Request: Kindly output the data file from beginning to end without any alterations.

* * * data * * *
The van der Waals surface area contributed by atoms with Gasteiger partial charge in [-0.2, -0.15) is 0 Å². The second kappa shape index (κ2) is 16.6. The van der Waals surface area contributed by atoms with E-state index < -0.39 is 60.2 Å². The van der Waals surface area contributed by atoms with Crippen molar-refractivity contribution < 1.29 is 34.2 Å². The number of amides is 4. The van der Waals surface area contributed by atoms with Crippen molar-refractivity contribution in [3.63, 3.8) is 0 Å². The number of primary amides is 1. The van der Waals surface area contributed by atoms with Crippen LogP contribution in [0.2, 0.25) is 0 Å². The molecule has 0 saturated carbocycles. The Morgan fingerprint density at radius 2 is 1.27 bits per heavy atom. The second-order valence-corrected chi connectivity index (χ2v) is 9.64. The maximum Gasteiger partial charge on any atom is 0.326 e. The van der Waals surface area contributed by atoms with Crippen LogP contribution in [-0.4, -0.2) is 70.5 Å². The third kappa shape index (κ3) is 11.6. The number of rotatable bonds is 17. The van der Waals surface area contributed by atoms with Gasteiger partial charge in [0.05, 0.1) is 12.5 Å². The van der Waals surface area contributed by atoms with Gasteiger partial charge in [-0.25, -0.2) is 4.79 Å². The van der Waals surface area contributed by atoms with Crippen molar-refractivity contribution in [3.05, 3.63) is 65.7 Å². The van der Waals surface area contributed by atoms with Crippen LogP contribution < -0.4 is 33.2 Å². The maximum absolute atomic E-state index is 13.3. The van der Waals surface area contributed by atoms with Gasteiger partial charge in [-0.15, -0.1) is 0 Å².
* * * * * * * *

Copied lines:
The van der Waals surface area contributed by atoms with Gasteiger partial charge in [-0.2, -0.15) is 0 Å². The second kappa shape index (κ2) is 16.6. The van der Waals surface area contributed by atoms with E-state index < -0.39 is 60.2 Å². The van der Waals surface area contributed by atoms with Crippen molar-refractivity contribution < 1.29 is 34.2 Å². The number of amides is 4. The van der Waals surface area contributed by atoms with Crippen molar-refractivity contribution in [3.63, 3.8) is 0 Å². The number of primary amides is 1. The van der Waals surface area contributed by atoms with Crippen LogP contribution in [0.2, 0.25) is 0 Å². The molecule has 0 saturated carbocycles. The Morgan fingerprint density at radius 2 is 1.27 bits per heavy atom. The second-order valence-corrected chi connectivity index (χ2v) is 9.64. The maximum Gasteiger partial charge on any atom is 0.326 e. The van der Waals surface area contributed by atoms with Crippen LogP contribution in [-0.4, -0.2) is 70.5 Å². The third kappa shape index (κ3) is 11.6. The number of rotatable bonds is 17. The van der Waals surface area contributed by atoms with Gasteiger partial charge in [0.05, 0.1) is 12.5 Å². The van der Waals surface area contributed by atoms with Gasteiger partial charge in [-0.25, -0.2) is 4.79 Å². The van der Waals surface area contributed by atoms with Crippen molar-refractivity contribution in [3.05, 3.63) is 65.7 Å². The van der Waals surface area contributed by atoms with Crippen LogP contribution < -0.4 is 33.2 Å². The maximum absolute atomic E-state index is 13.3. The van der Waals surface area contributed by atoms with Gasteiger partial charge in [-0.15, -0.1) is 0 Å².